The staggering diversity of wildlife poses a critical challenge for future development. "The effect of habitat fragmentation varies tremendously by species; that's why this work is all done on a species-by-species basis," says Thomson. "We use studies completed by field biologists who have measured the responses of different wildlife species in proximity to oil and gas development, and fortunately, some of these biologists are publishing information about spatial metrics that we can measure using GIS."

By integrating biological literature with spatial data, Thomson was able to illustrate and compare development with mule deer migration routes in the Upper Green River valley. Her efforts resulted in accessible analytic data that demonstrated the impact of infrastructure development on mule deer. This data was put to use to create specific setup recommendations BLM could use for future development plans.

Another way that Thomson encourages environmental consideration is by creating build-out scenarios of roads and well pads and providing informed projections of the impact on local species. "We give people a qualitative picture and quantitative story," says Thomson. "These projections are really powerful to bring to the table at a meeting with county commissioners, the BLM, and any other local stakeholders. Projections allow us to illustrate what the scenario they're supporting would look like on the ground and what its likely impacts would be on the important species in the region."

The scenic Vermillion Basin (photo: Sam Cox).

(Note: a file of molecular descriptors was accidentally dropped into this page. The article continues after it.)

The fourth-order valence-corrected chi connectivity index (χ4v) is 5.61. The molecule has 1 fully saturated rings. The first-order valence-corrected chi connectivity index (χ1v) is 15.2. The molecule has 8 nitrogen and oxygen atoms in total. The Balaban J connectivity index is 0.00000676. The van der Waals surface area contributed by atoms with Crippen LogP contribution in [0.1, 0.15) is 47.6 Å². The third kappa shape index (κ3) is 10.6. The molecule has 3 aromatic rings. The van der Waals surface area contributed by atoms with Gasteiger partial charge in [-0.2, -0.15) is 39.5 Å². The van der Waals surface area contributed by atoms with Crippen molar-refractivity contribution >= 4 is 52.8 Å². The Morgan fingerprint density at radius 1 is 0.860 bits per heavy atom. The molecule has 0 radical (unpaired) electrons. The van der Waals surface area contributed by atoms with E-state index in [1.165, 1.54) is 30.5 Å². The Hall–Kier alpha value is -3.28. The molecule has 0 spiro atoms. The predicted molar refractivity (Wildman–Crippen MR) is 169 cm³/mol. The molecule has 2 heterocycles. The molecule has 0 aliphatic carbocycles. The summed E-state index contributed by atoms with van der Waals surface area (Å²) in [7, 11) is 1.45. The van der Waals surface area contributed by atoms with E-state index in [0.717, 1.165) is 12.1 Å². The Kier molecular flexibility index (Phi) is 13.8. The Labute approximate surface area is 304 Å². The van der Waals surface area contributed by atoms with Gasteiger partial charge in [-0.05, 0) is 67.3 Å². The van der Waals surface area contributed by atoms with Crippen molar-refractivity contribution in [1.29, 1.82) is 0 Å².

The scenic Vermillion Basin (photo: Sam Cox).

The employment of a similar build-out scenario contributed to a recent win for The Wilderness Society. After years of discussion surrounding potential land management plans for the Little Snake resource area in northwest Colorado, The Wilderness Society presented a build-out scenario demonstrating how proposed oil and gas development would affect the Little Snake area. A particular area of concern was Vermillion Basin, an area of northwest Colorado with profound wilderness character and value to locals. When the final management plan came to fruition, the Vermillion Basin was granted administrative withdrawal of oil and gas development.

Thomson knows that a well-crafted map has the capacity to advocate certain development methodologies simply by being available for consideration. With this function in mind, she puts relevant maps in front of decision makers.

"Creating a map about a particular resource and getting it into the hands of stakeholders often gets the map into closed-door meetings," notes Thomson. "The map can then be a voice when someone from our staff is not able to be a voice."

Thomson works courageously to promote engagement with wildlands and understanding of the tremendous value that these lands hold. "GIS helps connect people with the land," Thomson says. "These lands provide vital services to communities, whether it's clean water and air, income from recreational visitors, cultural values, or spiritual significance. It's really exciting to represent these values on maps to allow people to share their own accounts and why they believe land needs to be protected." Her tireless work advocating for wilderness has made Janice Thomson a true GIS hero.

For more information, contact Janice Thomson, director of the Center for Landscape Analysis, The Wilderness Society (e-mail: